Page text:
Kokomo Tribune; Kokomo, Indiana

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June 6, 2013

Local church reaching out to tornado victims

Congregation collecting donations, planning mission trip.

— Rusty Maynard said his heart broke as he watched video footage of a mile-wide tornado ripping its way through Moore, Okla., May 20.

“I thought about the kids in the school who were taken away, the people in their homes, the horror of all that,” he said Wednesday.

The family and youth minister at Center Road Church of Christ said his congregation was still helping local families with flood recovery when it received word of the deadly Oklahoma tornado.

A group of church members gathered one night to talk about it.

“We sat here and said, ‘Oh my goodness. We’re so far away, but we can’t do nothing,’” Maynard said.

And it turns out their sister churches in the Moore area were reaching out for help. Their community needed donations and volunteers.

Center Road Church of Christ wanted to help with both.

Church members quickly began collecting donations and planning a mission trip to the storm-ravaged area.

They’re trying to fill a semi trailer with as many supplies as they can gather in the next week. They’re looking for cleaning supplies, new clothes, toiletries, gift cards, pillows and sleeping bags, plastic storage bins, baby items and gloves and safety glasses.

Maynard said the plastic storage bins are in high demand there right now. People who lost almost everything have nowhere to store the few items they could salvage, nothing to protect those items from rain or other inclement weather.

The minister said a group locally is collecting supplies for the two schools destroyed in the tornado. Organizers of the First Friday event in Kokomo invited the church to set its trailer up downtown and collect donations during the event this week.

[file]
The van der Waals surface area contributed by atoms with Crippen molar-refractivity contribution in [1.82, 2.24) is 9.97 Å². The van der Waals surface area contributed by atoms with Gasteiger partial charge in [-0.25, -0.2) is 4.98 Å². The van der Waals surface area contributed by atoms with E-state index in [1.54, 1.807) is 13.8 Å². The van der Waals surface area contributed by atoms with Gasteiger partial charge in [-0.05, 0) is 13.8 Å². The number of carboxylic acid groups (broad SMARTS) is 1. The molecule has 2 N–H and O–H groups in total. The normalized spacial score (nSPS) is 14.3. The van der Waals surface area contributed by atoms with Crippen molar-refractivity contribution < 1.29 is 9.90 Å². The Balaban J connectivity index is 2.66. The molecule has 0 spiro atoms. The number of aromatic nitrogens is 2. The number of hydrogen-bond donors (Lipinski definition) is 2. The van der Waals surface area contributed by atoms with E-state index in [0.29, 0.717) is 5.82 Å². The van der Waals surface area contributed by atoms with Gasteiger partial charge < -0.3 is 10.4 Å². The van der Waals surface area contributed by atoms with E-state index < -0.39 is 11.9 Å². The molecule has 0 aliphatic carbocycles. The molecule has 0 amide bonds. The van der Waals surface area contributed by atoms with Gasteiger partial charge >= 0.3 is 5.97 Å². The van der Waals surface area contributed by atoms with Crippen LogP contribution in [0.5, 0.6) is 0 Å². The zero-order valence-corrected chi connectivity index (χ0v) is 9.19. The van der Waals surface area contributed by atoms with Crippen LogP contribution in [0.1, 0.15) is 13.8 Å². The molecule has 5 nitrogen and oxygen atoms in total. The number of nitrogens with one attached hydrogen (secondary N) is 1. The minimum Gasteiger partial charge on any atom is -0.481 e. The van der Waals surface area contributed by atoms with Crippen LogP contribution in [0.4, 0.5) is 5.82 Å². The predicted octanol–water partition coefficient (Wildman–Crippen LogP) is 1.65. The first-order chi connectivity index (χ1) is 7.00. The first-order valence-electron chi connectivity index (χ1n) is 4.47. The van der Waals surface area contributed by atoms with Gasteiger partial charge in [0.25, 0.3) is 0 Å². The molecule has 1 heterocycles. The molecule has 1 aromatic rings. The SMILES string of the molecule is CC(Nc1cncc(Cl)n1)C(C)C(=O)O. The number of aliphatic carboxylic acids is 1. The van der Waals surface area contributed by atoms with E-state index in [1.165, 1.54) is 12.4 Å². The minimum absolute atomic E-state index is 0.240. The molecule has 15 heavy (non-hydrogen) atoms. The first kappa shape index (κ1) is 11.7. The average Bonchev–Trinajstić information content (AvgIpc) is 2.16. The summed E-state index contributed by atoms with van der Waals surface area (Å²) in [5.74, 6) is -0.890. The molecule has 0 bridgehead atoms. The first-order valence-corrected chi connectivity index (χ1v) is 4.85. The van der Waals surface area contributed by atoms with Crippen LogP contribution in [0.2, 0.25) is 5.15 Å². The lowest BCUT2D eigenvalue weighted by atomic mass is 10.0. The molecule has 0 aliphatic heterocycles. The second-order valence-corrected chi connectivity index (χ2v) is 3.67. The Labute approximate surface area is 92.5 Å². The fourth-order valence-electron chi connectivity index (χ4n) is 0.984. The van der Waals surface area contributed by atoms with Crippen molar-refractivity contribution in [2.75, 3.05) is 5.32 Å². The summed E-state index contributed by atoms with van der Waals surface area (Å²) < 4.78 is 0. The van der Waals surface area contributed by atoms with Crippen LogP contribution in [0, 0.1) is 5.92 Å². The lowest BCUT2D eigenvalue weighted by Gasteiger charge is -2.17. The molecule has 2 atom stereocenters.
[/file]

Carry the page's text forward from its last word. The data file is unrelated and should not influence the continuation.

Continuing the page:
“I have been really encouraged by that spirit,” he said.

He’s hopeful community members will step up and help Center Road Church of Christ fill the semi with supplies for victims and relief workers even as Kokomo recovers from its own disaster.

Soon the national media will move on to other stories, he said, but the people of Oklahoma will still be recovering. They will still be suffering, he said.

“That will go on for weeks if not years,” Maynard said. “This stuff happens amazingly slowly.”

The church has plans to deliver the supplies to the disaster area next week. By the end of the month, it plans to send a group there to do mission work.

Church members will help cook and serve meals to volunteers and victims. Maynard talked to someone who volunteered serving meals there recently. Nearly 4,000 people were served in one day.

Church members will also help set up temporary shelters and clean up debris.

“We’ll be going out to people’s houses, or what’s left of them, to help them sift through things. Give them a drink of cold water, a hamburger,” Maynard said. “We just want to do what we can.”

He said his mother went out to help with relief efforts following the Joplin, Mo. tornado two years ago. There was so much devastation.

“How can you not want to help with that?” Maynard wondered aloud.

“You go down and help as long as you can,” he said. “We believe in Jesus. That’s what he would do.”

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